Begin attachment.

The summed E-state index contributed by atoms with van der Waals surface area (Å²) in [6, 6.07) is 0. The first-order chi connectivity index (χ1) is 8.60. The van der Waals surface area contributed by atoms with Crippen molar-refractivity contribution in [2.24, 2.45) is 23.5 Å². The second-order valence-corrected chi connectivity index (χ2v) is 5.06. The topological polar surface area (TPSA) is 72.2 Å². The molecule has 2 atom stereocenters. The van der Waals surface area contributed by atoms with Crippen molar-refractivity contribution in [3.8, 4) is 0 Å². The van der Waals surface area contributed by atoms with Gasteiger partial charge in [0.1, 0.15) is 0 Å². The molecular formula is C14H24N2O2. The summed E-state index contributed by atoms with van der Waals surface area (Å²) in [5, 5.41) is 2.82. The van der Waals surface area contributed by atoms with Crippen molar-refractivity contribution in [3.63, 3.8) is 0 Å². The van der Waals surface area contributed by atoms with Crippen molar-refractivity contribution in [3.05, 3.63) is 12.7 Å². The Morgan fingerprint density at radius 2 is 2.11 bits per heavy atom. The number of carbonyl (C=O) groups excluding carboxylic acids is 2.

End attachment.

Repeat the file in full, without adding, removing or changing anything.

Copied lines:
The summed E-state index contributed by atoms with van der Waals surface area (Å²) in [6, 6.07) is 0. The first-order chi connectivity index (χ1) is 8.60. The van der Waals surface area contributed by atoms with Crippen molar-refractivity contribution in [2.24, 2.45) is 23.5 Å². The second-order valence-corrected chi connectivity index (χ2v) is 5.06. The topological polar surface area (TPSA) is 72.2 Å². The molecule has 2 atom stereocenters. The van der Waals surface area contributed by atoms with Crippen molar-refractivity contribution in [3.8, 4) is 0 Å². The van der Waals surface area contributed by atoms with Gasteiger partial charge in [0.1, 0.15) is 0 Å². The molecular formula is C14H24N2O2. The summed E-state index contributed by atoms with van der Waals surface area (Å²) in [5, 5.41) is 2.82. The van der Waals surface area contributed by atoms with Crippen molar-refractivity contribution in [3.63, 3.8) is 0 Å². The van der Waals surface area contributed by atoms with Crippen molar-refractivity contribution in [3.05, 3.63) is 12.7 Å². The Morgan fingerprint density at radius 2 is 2.11 bits per heavy atom. The number of carbonyl (C=O) groups excluding carboxylic acids is 2.